Abstract: The study, which primarily aimed at analyzing the European Union’s imports from Pakistan, finds that there exists a strong correlation between the EU’s total textiles and clothing imports and her imports from Pakistan. Same is true as far as the various categories of 26, 65 and 84 in textiles and clothing imports are concerned. Pakistan’s performance seems satisfactory especially in case of 26-category textiles, while the imports of 65-category and 84-category textiles need improvement. It is good for Pakistan that her rates of growth in 65 and 84 categories of textiles imports by the EU are relatively higher than the EU’s own total imports. Pakistan needs to maintain not only its present growth rates but she should also make efforts to get more shares, especially in 65 and 84 category textiles in EU market, as these two category belong to value added textiles. The study identifies 45, 217 and 94 the EU’s preferred 5-digit textile and clothing products, and reveals that eight Pakistani 5-digit 26-category products (with SITC codes 26339, 26310, 26902, 26490, 26721, 26901, 26652 and 26711) have attained positions in the EU’s first 20 preferred products list, while remaining 12 the EU’s preferred products have fallen into Pakistan’s relatively less preferred products list. In case of 217 5-digit 65-category products, only 14 Pakistani products (65843, 65841, 65842, 65221, 65847, 65234, 65133, 65243, 65851, 65232, 65242, 65184, 65892, and 65859) have got positions in the EU’s first 50 preferred products list. In case of the EU’s preferred 5-digit 84-category textiles products, only three Pakistani products (84140, 84629 and 84371) have attained positions in the EU’s first 20 preferred products list. These facts warrant attention of Pakistan’s textiles and clothing manufacturer, exporters and policy makers for improving quality for meeting the EU’s standards. The study finds that the EU has imposed different levels of tariffs based on the primary commodities, semi-processed and processed products, and these rates are enhanced along with the levels of processing of the products, and Pakistan is adversely suffering because of the stated the EU’s policy. In addition, the EU has put various countries in three different schemes of Generalised System of Preferences (GSP) namely, standard GSP arrangements, GSP + and EBA. Pakistan imports to the EU are presently facing general GSP arrangements, and is not benefiting from the other two relatively more beneficial schemes, presently available to a number of Pakistan’s competitors in textiles. Pakistan understands that her imports to the EU are subject to a number of non-tariff barriers (NTBs) including various standard procedures set under WTOs agreements in the disciplines of government procurement, services, investment, trade facilitation, trade defence, standards, intellectual property rights, competition policy, and rules of origin. From Pakistan’s point of view, if the EU goes for having FTAs with some of Pakistani viicompetitors, then Pakistan would face serious adverse effects due especially to the WTO related standard procedures. Based on findings of the study and conclusions drawn, this study forwards certain recommendations. Study finds Pakistan’s performance especially in cases of 26 and 65-category textiles satisfactory, and recommends that the imports of 84-category textiles from Pakistan to the EU should also be given priority, being the value added products. In case of the individual major categories (26, 65 & 84), the following 5-digit products, being the EU’s most preferred products, should be given priority, in particular. (a) The eight Pakistani 5-digit 26-category products (SITC codes: 26339, 26310, 26902, 26490, 26721, 26901, 26652 and 26711) have attained positions in EU’s first 20 preferred products list, while remaining 12 the EU’s preferred products (Table 4.30a) have fallen into Pakistan’s relatively less preferred products list; Pakistan should improve the quality of these products to attain better position in the EU’s 5-digit 26-category market. (b) In case of 217 5-digit 65-category products, only 14 Pakistani products (65843, 65841, 65842, 65221, 65847, 65234, 65133, 65243, 65851, 65232, 65242, 65184, 65892, and 65859) have got positions in the EU’s first 50 preferred products list; the remaining 36 the EU’s first category preferred products (Table 4.31a) should now be having attention of Pakistani stakeholders. (c) In case of the EU’s preferred 5-digit 84-category textiles products, only three Pakistani products (84140, 84629 and 84371) have attained positions in the EU’s first 20 preferred products list; the remaining 17 products (Table 4.32a) should be given attention for a greater value-added import of the EU from Pakistan. (d) Policy makers of the EU and Pakistan should take note of the fact that the EU policy of tariff escalation is discouraging value-addition textile trade from Pakistan. They should also take care of the concern that the EU has put Pakistan at disadvantage, comparing to its competitors, by putting Pakistan in the Generalised System of Preferences (standard GSP arrangements), and some of her serious competitors in more advantageous GSP + and EBA schemes. The EU’s officials and their Pakistani counterparts should also settle the problem of the existence of various non-tariff barriers (NTBs), and especially the affairs relating to the adoption of various standard procedures set under WTOs agreements in the disciplines of government procurement, trade in services, investment, trade facilitation, trade defence, products and processes quality standards, intellectual property rights, competition policy, and rules of origin. The EU should particularly be careful while going to have FTAs with some of Pakistan’s competitors as Pakistan would face serious adverse effects due especially to the non- or partial-adoption of the stated WTO related standard procedures. Pakistani stakeholders, especially the government, should take appropriate steps for an early and extensive adoption of WTO agreements and related standards and standard procedures. (e) Pakistani stakeholders (manufacturers, exporters and policy makers) would have to adopt the required and up-to-date quality standards (relating to the product, process and packing) while keeping costs under control. Government of Pakistan in particular should take arrangements for having inflation in control and making availability of inputs and resources ensured.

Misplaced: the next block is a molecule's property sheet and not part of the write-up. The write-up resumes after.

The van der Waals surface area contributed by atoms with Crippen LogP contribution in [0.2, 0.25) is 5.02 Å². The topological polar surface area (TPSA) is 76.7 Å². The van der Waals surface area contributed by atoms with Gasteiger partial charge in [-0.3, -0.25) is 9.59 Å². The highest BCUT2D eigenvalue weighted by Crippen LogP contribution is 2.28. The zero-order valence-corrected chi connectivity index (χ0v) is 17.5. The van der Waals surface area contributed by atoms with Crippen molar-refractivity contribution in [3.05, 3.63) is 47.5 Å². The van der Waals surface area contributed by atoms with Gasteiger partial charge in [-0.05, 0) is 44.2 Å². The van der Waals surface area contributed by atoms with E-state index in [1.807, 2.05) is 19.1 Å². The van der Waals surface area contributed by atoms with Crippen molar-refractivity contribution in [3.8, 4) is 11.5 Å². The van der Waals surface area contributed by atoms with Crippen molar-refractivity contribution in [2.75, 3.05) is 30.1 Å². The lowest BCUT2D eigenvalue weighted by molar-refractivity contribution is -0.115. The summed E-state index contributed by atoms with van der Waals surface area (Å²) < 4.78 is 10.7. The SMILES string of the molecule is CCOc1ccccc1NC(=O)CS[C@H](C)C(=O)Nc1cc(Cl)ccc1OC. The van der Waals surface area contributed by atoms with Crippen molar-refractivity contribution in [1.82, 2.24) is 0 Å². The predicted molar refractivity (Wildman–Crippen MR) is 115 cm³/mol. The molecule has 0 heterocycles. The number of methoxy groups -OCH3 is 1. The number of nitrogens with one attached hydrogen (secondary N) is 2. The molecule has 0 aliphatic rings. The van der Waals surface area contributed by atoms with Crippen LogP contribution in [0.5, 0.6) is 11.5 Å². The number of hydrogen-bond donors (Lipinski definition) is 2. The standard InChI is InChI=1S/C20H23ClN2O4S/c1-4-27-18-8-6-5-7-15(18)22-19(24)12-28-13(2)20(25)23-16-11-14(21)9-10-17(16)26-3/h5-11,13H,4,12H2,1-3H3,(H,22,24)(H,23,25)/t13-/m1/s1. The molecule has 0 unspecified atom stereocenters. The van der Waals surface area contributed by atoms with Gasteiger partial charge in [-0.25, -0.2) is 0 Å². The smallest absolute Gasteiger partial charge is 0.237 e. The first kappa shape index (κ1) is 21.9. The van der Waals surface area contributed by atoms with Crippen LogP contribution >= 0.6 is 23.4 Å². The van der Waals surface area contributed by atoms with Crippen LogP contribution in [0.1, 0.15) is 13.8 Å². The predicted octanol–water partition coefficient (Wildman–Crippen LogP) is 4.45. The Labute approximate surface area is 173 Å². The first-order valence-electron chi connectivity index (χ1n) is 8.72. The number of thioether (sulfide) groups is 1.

URI:  http://prr.hec.gov.pk/jspui/handle/123456789//1318
Appears in Collections:PhD Thesis of All Public / Private Sector Universities / DAIs.